It is already that time of year, garden planning and seed starting!
This weekend I got my shed all set up to start a bunch of seeds. Normally I only start tomatoes and peppers indoors but this year I am branching out and planting A LOT more inside.
Before I get to the nitty gritty....you do not have to start seeds inside and you do not have to buy fancy equipment to start seeds inside. This is the first year I am really using trays, lights and heat mats to helps my plants. Previously I would just save old containers throughout the year and use those and a window sill and it DOES work. I will get into more detail regarding this below.
Okay so here's what you need:
There are about a MILLION grow light options out there, and the ones I will be referring to will be just for seed starting, not fruiting. If you want to grow full size plants under lights they require specialty lights (maybe the topic for another day).
I have always used a sunny window to start seeds. You can even use multiple windows if you work from home or are home a lot and move your seedlings around from window to window. Some things I have noticed doing it that way though. The plants get leggy fast trying to reach for the sun through the window. This just means the plants tend to be a bit weaker and struggle more once they are transplanted outside.
I have one grow light that was gifted to me :) and I bought two shop lights from Wal Mart. Shop lights are a great inexpensive alternative to the expensive grow lights that are available online. When purchasing the lights, the higher the lumens and kelvin the better (want at least 5000 of each). You do not have to spend a fortune to get grow lights.
I am hoping using the lights will make my plants stronger and increase production overall once they are outside, I will be sure to let you know!
For soil, some people will tell you you must use a sterile seed starting mix. I personally have never used one, I usually just buy the cheapest potting soil at Lowe's and I have had no issues. You can also easily make your own mix if you want, most people use 1:1:1 ratio of peat moss (or coconut coir), perlite, and vermiculite if you so desire. As long as it is semi-loose soil you will be fine.
You can plant your seeds in pretty much anything you want. I normally use old sour cream and yogurt containers and poke holes in the bottoms of them. This year I purchased some 72 cell trays to make the most of the space under my lights but will use the old containers to up-pot my plants when the time comes.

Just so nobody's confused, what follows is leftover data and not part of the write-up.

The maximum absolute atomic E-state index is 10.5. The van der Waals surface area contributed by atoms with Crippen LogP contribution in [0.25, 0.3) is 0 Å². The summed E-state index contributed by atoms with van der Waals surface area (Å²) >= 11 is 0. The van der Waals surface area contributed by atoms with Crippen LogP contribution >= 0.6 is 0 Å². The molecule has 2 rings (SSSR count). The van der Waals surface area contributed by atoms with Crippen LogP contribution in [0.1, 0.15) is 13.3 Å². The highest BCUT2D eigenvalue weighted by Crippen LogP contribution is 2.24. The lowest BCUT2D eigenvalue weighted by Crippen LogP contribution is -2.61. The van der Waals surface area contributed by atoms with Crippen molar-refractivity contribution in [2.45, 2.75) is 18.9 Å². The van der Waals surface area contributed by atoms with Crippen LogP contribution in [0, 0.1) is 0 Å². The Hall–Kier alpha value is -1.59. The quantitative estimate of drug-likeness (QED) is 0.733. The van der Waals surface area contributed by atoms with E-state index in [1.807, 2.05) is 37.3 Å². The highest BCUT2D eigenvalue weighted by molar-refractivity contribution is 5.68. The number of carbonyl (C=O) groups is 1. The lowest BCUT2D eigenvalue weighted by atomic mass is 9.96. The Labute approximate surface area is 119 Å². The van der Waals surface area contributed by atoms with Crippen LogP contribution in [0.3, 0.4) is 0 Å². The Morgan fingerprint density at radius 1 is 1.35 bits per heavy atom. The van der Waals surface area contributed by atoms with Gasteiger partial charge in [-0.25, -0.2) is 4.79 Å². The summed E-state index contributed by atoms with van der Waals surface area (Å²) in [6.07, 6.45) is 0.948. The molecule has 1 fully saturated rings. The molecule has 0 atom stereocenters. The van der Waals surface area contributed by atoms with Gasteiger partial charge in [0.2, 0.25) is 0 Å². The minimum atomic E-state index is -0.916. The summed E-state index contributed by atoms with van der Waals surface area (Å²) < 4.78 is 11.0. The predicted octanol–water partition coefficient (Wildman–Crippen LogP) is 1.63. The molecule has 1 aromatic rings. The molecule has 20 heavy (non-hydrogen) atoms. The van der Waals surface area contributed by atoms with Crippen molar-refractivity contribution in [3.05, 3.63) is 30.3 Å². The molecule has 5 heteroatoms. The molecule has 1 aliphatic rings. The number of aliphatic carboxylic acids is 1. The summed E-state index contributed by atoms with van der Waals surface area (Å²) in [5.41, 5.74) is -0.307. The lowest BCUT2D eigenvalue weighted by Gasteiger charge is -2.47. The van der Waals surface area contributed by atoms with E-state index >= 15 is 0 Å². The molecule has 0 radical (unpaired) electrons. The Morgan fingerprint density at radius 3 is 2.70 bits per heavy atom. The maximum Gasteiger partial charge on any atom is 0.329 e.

Another option is making your own containers out of newspaper (there are tons of tutorials online). I did this my first year and it worked wonderfully.
Another option is egg cartons. I personally didn't like the egg cartons because there is so little space in them you have to up-pot as soon as they germinate basically, but it is an option.
Get creative and remember you don't have to spend a fortune to start seeds. Recycle what you have and don't be afraid to ask friends and neighbors for old containers.
(my 2019 seed starting set up)
Temperature is so important to the germination and growth of seeds. Every plant is different and needs different temperatures to successfully germinate. Tomatoes and peppers like it hot, so they will get a heat mat (this is my personal choice they don't have to have one) but brassica and cold weather crops do fine germinating in a little colder temperatures...but not too cold. Be sure to check all of your seed packs before you get started so you know what temperature your seed babies need to be at to thrive.
Now the reason I decided to try heat mats this year is because I am starting my seeds outside in my shed where it can get pretty chilly. The heat mats will just provide the plants with the extra boost they need to germinate in a colder environment and keep growing. They run about 12 bucks for a 10 inch by 20 inch mat which is a pretty good size. This is another reason I got the trays to use this year, because one tray fits perfectly on one heat mat. If you are starting seeds indoors you can probably get by without a heat mat but remember to check your seed packs for ideal temperatures so you get hearty plants.
When to plant?
Another question many people have in regards to seed starting is, when do I start planting my seeds indoors? Well the short answer is now. Peppers, onions, leeks, and eggplants (and I am sure more) all should be started fairly early. Be sure (again) to check your seed packs, they will say when you need to sow your seeds indoors. To go along with this, it is SO IMPORTANT to know when your first frost date it. The seeds packs will say start your seeds x weeks before your first frost. Timing is crucial. If you start too late you won't get the most out of your plants. If you start too early you are going to run out of space because your plants are going to get huge before you can plant them outside and will have to continuously up-pot them. So, do your research and read your seed packs so you know when to start your seeds indoors.
Honestly, I always start mine way too early because I get too excited, I am going to try to avoid that this year.
Here are some photos of my set up this year. I am so excited to seed my seedlings start growing.
That is it. Nothing fancy about it. Lights were $20, heat mat (under the right tray) was $12, seeds trays were $20 (I bought a pack of 10 which was way more than I needed).
As the seedlings start to grow I will up-pot them and put some under the other light I have, some outside (cold-tolerant crops), and start more seedlings under these lights in the same trays.
I will keep you updated as I go along.